Biomedical research and pharmaceutical drug development is currently a long and expensive process, with few guarantees for success. Could these microchips emulating human organs be an alternative?
Biomedical testing today hinges on tools like cell cultures isolated in petri dishes, and animal testing, both of which cannot accurately model the dynamic environment of the human body. Even drugs that succeed with animal testing often go on to fail in human clinical trials, wasting millions of dollars and years of research. But scientists and engineers at Harvard University’s multidisciplinary Wyss Institute are aiming to change the glacial, hit-and-miss nature of biomedical testing with a chip designed to more accurately model human organs — reducing costs, better predicting drug reactions and eliminating the need for animal testing.
Merging microfabrication techniques with modern tissue engineering, the Wyss Institute’s organ-on-a-chip bio-mimic the mechanical and bio-chemical behaviors of organs like the lungs, heart, kidney, liver and intestines. These pseudo-organs are created using multi-layer photolithography, a method of fabrication borrowed from computer chip makers. The process creates microscopic, hollow chambers, channels and valves that can be sculpted inside bonded layers of transparent polymers, through which fluids like blood can be pumped through. In addition, these “micro-fluidic” devices have porous membranes that can be lined with various human organ cells.
Wyss’ founding director Donald Ingber, who developed the first lung-on-a-chip in 2010 with former Wyss Technology development fellow Dan Dongeun Huh, explains how these devices will change the once-piecemeal nature of biomedical testing into a more holistic practice that reflects how the human body really works:
A crucial part of the design of human organs–on–chips is their ability to mechanically mirror the dynamic physical microenvironment found in living organs. Including flowing fluids and tissue distortion similar to that seen during breathing and peristalsis, which enables them to replicate whole-organ functions.
Inspired by Tensegrity
Surprisingly, despite majoring in molecular biophysics and biochemistry back in the 1970s, Ingber’s inspiration behind these micro-organs serendipitously came from his experiences in an undergraduate sculpture class at Yale, where the students were making rigid, three-dimensional sculptures illustrating the concept of tensegrity (tensional integrity or floating compression).
Through the mental lens of a scientist, Ingber realized that cells had their own bio-mechanical tensegrity that allowed them to interact with and to be shaped by their environments. Ingber integrated these dynamic structural concepts into the cell research projects he was conducting at the time, and an eventual collaboration with Harvard chemist George Whitesides — who was experimenting with computer chips at the time — led to their research groups laying the groundwork for developing these revolutionary devices.
A Whole Human Body on a Chip?
Now, Ingber and his colleagues are hoping to develop ways to link up these various organs-on-chips to replicate how a whole human body works — a human-on-a-chip, if you will.
“The goal is really to do the whole human body, and then we can fluidically link multiple chips to capture interactions between different organs and eventually recreate a body on a chip,” says Wyss senior lead scientist and bio-researcher Geraldine Hamilton.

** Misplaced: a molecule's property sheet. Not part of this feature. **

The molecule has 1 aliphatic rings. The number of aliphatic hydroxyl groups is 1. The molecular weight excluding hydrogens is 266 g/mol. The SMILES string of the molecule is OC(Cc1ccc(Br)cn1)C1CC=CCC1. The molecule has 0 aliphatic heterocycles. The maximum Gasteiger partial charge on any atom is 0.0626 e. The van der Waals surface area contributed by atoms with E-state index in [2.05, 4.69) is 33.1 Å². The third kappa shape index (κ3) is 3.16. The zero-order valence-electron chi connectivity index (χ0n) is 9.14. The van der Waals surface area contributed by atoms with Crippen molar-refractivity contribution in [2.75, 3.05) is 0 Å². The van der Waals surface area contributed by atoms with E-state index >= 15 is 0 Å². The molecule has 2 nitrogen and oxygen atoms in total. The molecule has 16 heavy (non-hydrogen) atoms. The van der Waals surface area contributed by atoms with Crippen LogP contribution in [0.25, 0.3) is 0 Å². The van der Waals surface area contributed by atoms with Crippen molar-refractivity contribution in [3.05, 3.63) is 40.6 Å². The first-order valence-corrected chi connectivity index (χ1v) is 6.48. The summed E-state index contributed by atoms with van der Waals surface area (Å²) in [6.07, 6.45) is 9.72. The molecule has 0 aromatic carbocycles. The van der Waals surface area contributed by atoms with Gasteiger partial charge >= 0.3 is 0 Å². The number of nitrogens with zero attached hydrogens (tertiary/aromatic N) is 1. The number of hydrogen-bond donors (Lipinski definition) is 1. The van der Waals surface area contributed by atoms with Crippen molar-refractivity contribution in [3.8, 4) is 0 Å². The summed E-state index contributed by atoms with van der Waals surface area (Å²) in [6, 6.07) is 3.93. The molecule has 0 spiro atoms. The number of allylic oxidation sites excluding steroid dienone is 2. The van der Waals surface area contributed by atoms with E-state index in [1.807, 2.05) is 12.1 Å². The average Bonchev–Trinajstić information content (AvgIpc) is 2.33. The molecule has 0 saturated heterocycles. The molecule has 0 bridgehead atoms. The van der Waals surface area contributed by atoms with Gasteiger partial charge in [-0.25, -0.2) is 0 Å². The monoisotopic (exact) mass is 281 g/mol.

Wyss scientists are also collaborating with manufacturing companies to create easy-to-use interfaces and instruments for these chip sets to create a “plug-and-play” environment for experiments and clinical trials, which will make biomedical research and testing easier and more comprehensive.
Besides speeding up the biomedical research and development cycle, organs-on-chips could also herald a new era of “personalized” medicine, where an individual’s stem cells could be used on chips to predict how they might react to a certain drug, prior to administration. There is a reduction in risk, and a potential increase in drug efficacy and the possibility of having pharmaceutical drugs tailored for the individual, in the form of 3D printed drugs. Cosmetics could be tested more easily, and specialized treatments for infections and inherited diseases across different demographic populations could be discovered sooner.
But it’s not just about developing drugs; several government institutions, including the Defense Advanced Research Projects Agency (DARPA) and the US Food and Drug Administration (FDA), are funding organs-on-chips. Understandably, there are great implications for national security and health using these devices to find protection against biological weapons, global epidemics or testing for product safety.
The plan is to commercialize these innovative organs-on-chips through the biotech start-up Emulate, hopefully by 2016. There’s no doubt that the current limitations of cell cultures and animal testing do call for better alternatives, but considering the tremendous complexity of the human body as a dynamic whole, it will still take some time and more development before these biomimetic organs-on-chips will adequately recreate a living body. Nevertheless, the initial results look promising, and we’re eager to see if these small, unassuming devices will change the face of biological research as we know it. For more information, visit the Wyss Institute and Emulate.
Watch Wyss bio-researcher Geraldine Hamilton explain organs-on-a-chip on TED:
Images: Wyss Institute.